Banyan Tree Hotels and Resorts recently opened its first property in Bahrain.
It also opened the first tower of the Angsana Suites on Dubai’s Sheikh Zayed Road in January, and the second tower of the project, to be known as Angsana Dubai, opens by this summer, according to Schroeder.
In addition, Abu Dhabi and Oman are both developing a Banyan Tree and an Angsana in each place. There are also plans to open an Angsana property in Fujairah and a Banyan Tree in Ras Al Khaimah by the end of next year.
“The property in Ras Al Khaimah will be a similar to the Al Maha Desert Resort in Dubai with a wildlife sanctuary. We are also negotiating another new property on the beach in Ras Al Khaimah,” he said.
Reasons for their aggressive expansion into the Middle East were many. The company had to face many crises that hit Asia including SARS, the tsunami, bird flu, the Bali bombings, and due to these factors delays occurred in their Asian developments, and so they turned to explore new markets.
“We have always wanted to be a global chain and realised there was a gap in the boutique market segment,” he said.
“In Asia, we own most of the hotels, which is primarily our business model – we develop and manage. In the Middle East the focus will be only on managing the hotels; we will also do some architectural services.”
“Since we started in Bahrain, and have seen a pebble effect in this region with more and more offers from various developers like Al Dar in Abu Dhabi, and we hope to see them open on time.”
The group is opening 24 hotels in the next 36 months. “Theoretically, that is one every six weeks. I think we are here at the right time,” he said.
“We expect to see a heavy demand from the GCC market for our spas in Dubai. Traditionally, the European markets have always been our biggest market with almost 60 per cent of revenue coming from them. We see a lot of guests from UK, Germany, Switzerland and Italy and we expect to continue to see a huge interest from them. We also believe that when our properties are ready, we will be able to attract all the stopover business to Seychelles and Maldives from the European markets. “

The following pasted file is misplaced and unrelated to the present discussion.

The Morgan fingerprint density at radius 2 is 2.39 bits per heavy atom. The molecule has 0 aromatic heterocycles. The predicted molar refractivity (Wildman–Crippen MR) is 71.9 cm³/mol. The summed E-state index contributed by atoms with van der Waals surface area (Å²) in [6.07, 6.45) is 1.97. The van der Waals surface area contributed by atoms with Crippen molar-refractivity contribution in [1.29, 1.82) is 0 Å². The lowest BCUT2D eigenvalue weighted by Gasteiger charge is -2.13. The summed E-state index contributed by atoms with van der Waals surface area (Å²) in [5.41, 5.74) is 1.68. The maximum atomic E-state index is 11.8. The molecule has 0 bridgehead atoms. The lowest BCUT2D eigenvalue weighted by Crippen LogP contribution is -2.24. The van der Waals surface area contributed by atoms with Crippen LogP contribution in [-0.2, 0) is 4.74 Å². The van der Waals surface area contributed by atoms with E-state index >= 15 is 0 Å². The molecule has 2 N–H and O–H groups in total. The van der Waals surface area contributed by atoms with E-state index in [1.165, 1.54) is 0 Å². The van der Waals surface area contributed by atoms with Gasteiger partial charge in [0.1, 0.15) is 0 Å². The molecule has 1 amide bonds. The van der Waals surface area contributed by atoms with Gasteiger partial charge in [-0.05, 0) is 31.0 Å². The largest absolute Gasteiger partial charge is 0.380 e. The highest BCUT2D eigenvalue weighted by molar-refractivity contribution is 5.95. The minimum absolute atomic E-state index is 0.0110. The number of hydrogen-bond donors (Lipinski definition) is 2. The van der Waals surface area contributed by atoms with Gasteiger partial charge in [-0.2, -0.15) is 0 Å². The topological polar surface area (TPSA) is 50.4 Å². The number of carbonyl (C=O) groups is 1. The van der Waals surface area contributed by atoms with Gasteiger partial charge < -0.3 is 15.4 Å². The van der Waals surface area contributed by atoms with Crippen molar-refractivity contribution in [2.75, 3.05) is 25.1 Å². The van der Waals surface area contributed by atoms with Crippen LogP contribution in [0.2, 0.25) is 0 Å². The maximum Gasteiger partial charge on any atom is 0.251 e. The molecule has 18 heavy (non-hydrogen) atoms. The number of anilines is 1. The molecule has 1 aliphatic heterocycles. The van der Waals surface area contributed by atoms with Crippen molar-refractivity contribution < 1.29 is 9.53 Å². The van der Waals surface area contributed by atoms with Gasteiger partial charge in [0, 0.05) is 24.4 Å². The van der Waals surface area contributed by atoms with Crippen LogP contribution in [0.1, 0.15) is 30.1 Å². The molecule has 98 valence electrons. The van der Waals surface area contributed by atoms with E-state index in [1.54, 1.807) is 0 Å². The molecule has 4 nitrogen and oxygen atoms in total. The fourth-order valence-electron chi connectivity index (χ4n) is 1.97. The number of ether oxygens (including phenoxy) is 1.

Schroeder was quietly confident regarding recruitment issues. “Our plan currently is to encourage our Asia based employees to move to the Middle East. Our properties in the region have staff in supervisory, executive committee, department heads which comes from within our brand.
“In Dubai we are now exporting our Indonesian and Thai staff. The advantage is - in Phuket alone we have seven hotels under various brands and are supporting over 4000 households. These people would love to work in the Middle East but are not too keen on working for a different company. There has been a lot of bad feedback and so people are more cautious. These people are aware of our work culture and ethics and find it easier to adapt. However, we do have to take care of these employees even more. “
After the Middle East, the group are looking towards the Indian and Chinese markets.
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